Comment: Re:If it's accessing your X server, it's elevated (Score 2) 374

by vux984 (#48925949) Attached to: Why Screen Lockers On X11 Cannot Be Secure

Are you familiar with the traditional attack

Computer somewhere running some OS.
Regular authorized but non-priviledged user logs in and runs regular non-priviledged user-space application "program that looks like lock screen" and then leaves computer.

Another coworker, or perhaps an administrator walks up to use the computer; types in his credentials... and the app saves them...

Windows solution to the attack implemented decade(s) ago:

real windows desktop lock screen can only be unlocked with ctrl-alt-delete which user-land non-priviledged apps can't intercept.
train users never to login to a computer unless they hit ctrl-alt-delete to unlock it first.

Comment: Re:grandmother reference (Score 1) 465

by vux984 (#48921331) Attached to: Ubisoft Revokes Digital Keys For Games Purchased Via Unauthorised Retailers

No. A refund is a return payment made from a merchant to a customer. Refunds are not made to third parties that were never part of the original business transaction.

Ok. Agreed. Ubi shouldn't owe them a 'refund'. But they are the party that owes restitution here.

The customer should seek restitution from the middleman that made the fraudulent charge.

"fraudulent charge" is a pretty strong charge to make. The keys were sold legally in Eastern Europe by buyers who then exported them legally elsewhere.

The only "contradiction" would be to what Ubi -wants-. That doesn't amount to fraud. It is not fraud to buy something in a price discriminated market, and legally export the product.

Europe is very economically diverse. Germany has nearly 4x the per-capita GDP as Poland, which happens to be right next door. What's affordable to someone in Germany is not necessarily affordable to someone in Poland.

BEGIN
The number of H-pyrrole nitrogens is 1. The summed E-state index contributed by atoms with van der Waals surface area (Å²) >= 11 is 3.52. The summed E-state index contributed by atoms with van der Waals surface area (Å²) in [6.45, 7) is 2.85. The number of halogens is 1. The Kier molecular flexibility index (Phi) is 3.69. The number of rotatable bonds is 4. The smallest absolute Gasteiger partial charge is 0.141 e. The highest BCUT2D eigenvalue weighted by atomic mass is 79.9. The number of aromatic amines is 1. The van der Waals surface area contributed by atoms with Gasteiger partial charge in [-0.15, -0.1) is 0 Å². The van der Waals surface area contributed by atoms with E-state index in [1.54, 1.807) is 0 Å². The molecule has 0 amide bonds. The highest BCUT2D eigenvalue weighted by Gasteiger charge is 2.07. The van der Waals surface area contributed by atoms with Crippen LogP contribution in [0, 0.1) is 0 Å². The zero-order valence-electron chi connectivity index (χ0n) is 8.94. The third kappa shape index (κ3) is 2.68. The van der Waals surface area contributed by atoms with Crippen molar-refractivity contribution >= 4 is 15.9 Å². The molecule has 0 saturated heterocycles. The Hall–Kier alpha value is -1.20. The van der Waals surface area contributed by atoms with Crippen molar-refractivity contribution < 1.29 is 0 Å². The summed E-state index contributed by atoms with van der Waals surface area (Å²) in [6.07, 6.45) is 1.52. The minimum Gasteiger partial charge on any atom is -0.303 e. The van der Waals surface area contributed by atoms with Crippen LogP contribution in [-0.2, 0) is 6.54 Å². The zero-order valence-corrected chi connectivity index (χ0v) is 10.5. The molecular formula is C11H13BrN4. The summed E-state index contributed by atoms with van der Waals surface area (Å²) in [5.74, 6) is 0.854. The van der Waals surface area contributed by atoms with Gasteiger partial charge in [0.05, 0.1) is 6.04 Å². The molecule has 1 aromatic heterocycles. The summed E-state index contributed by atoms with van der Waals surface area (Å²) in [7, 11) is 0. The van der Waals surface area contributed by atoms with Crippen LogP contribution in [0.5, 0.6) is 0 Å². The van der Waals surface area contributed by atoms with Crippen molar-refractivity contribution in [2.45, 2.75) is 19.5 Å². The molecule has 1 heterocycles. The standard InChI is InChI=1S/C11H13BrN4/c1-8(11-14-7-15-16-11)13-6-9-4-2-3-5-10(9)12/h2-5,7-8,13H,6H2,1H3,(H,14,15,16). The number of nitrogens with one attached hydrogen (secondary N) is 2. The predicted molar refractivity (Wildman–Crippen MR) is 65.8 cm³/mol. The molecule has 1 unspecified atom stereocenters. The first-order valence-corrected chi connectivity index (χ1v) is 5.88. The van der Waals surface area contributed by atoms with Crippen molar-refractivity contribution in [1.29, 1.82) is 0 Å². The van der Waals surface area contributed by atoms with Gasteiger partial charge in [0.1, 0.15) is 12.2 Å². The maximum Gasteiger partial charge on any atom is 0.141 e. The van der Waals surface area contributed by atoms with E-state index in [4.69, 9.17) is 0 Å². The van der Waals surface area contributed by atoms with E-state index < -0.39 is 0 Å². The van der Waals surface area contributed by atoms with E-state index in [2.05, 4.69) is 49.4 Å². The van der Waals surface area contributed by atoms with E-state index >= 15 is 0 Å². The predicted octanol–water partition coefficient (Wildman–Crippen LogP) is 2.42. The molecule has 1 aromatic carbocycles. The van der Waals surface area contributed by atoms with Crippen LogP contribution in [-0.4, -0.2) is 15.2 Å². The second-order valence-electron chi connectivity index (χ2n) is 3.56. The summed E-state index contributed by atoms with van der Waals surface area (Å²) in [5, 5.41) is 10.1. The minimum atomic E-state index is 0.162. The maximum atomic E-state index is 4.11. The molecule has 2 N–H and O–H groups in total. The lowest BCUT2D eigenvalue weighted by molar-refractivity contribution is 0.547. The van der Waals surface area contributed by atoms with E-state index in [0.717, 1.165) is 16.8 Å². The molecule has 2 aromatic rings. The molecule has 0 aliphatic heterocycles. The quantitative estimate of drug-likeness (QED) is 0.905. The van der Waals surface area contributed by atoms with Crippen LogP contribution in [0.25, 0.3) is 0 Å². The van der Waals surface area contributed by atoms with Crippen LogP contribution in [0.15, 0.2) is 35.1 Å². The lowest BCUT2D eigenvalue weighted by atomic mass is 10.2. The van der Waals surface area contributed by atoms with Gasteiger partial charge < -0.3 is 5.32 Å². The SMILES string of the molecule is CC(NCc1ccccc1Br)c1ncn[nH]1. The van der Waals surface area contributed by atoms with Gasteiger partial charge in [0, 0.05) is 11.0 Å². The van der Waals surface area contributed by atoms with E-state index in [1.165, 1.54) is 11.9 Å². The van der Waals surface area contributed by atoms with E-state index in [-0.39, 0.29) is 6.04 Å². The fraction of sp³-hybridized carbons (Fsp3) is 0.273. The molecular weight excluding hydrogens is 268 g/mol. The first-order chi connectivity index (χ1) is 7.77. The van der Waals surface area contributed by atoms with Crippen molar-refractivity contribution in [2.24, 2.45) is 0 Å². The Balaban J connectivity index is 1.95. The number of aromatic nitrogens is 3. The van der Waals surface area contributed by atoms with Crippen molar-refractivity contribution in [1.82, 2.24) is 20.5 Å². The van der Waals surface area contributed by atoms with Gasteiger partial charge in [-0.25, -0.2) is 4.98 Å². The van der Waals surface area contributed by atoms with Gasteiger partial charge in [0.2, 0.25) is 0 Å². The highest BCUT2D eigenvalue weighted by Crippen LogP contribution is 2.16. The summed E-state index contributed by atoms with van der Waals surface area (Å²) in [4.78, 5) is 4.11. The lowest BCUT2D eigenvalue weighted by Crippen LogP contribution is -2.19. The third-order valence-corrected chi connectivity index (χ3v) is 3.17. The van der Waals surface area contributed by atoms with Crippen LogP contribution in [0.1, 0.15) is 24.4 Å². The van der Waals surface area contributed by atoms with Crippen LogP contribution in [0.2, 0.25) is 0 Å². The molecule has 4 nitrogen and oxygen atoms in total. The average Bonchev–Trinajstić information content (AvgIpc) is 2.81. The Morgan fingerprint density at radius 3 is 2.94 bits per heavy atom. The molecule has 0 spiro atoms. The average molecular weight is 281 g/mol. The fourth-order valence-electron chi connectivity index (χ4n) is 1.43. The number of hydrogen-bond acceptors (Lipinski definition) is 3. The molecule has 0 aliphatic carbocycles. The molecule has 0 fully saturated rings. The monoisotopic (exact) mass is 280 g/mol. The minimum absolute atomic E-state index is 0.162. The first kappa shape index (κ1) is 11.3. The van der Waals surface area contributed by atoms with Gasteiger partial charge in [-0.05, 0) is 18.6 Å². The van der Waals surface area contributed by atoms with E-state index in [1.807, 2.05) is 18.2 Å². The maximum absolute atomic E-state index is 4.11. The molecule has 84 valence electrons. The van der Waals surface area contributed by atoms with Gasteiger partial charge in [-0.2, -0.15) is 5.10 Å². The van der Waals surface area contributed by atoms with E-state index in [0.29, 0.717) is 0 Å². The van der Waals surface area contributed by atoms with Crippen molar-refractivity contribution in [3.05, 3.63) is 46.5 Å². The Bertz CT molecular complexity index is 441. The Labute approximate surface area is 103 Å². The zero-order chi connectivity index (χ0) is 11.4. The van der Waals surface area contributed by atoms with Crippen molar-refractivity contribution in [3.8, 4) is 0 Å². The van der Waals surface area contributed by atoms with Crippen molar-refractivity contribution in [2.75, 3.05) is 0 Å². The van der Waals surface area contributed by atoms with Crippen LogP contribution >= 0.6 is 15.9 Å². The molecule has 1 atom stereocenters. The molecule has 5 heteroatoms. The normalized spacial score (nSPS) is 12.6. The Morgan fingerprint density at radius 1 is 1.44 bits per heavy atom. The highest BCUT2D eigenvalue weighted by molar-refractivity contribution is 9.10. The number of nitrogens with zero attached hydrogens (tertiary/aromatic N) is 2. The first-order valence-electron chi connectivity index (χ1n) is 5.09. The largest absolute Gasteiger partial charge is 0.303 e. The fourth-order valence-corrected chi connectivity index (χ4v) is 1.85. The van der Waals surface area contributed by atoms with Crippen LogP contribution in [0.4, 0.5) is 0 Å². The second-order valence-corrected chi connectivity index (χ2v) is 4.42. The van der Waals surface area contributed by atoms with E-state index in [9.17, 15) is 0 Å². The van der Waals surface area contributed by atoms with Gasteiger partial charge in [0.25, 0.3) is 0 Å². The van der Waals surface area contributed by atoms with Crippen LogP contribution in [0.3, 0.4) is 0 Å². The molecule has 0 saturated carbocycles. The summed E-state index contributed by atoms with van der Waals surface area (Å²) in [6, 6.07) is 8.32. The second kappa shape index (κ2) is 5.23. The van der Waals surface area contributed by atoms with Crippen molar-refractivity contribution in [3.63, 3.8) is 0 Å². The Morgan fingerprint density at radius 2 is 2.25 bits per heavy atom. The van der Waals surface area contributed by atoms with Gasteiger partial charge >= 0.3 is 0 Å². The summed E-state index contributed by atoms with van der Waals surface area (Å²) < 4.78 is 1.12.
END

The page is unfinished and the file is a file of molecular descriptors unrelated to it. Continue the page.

My city is very economically diverse. Less than a mile away are people making a fraction of what is typical in my neighborhood. Yet we both pay the same price for milk, cars, and movie rentals.

I hear your argument, but I'm not sure what makes the line between germany and poland a magical line the free market dare not cross.

That bike rack that you mentioned above is purchased outright, whereas Ubisoft's games are licensed.

Semantics. I *purchased* a license. I don't pretend I have any special exceptional copyright ownership of the underlying intellectual property any more than when I purchase a copy of a book... but I did *purchase* a license. The store had a "buy" button, I pressed it. A one time transaction was completed. I know own a license. Its listed as one of my games. And I can click a link to my "purchase history".

  There's a principle in law... if it looks like a duck, and quacks like a duck, then its a duck. (You see this principle applied in other areas too like when corporations dress up their employees as "independent contractors" and the law sees right through it.)

Many leasing companies will not allow the lessee to take the vehicle out of the country without permission.

A lease agreement is a negotiated several page document that both parties sign multiple times over. Pretty sure that's not a better analogy for buying a video game.

Region locked game consoles are a good example of this. Outright revoking access to the service is crude, which is why many publishers are switching to language-locked editions. A high-priced English-French-German-Spanish-Italian edition on one side, and a cheap Polish edition on the other. This can negatively affected ex-pats that don't speak the native language, but that's a very small group.

Yup. I agree they can do stuff like this. But you can take a region locked game console to North America and play games purchased in that region for it. They don't get to show up your house with a hammer and smash your console.

or you agreed to the ToS and accept the consequences of breaking them.

Which terms of service did I any one agree to before buying the key that indicated UBI could revoke the game if they weren't from the country the key originated from?

I don't deny they exist... but I'd like to see them.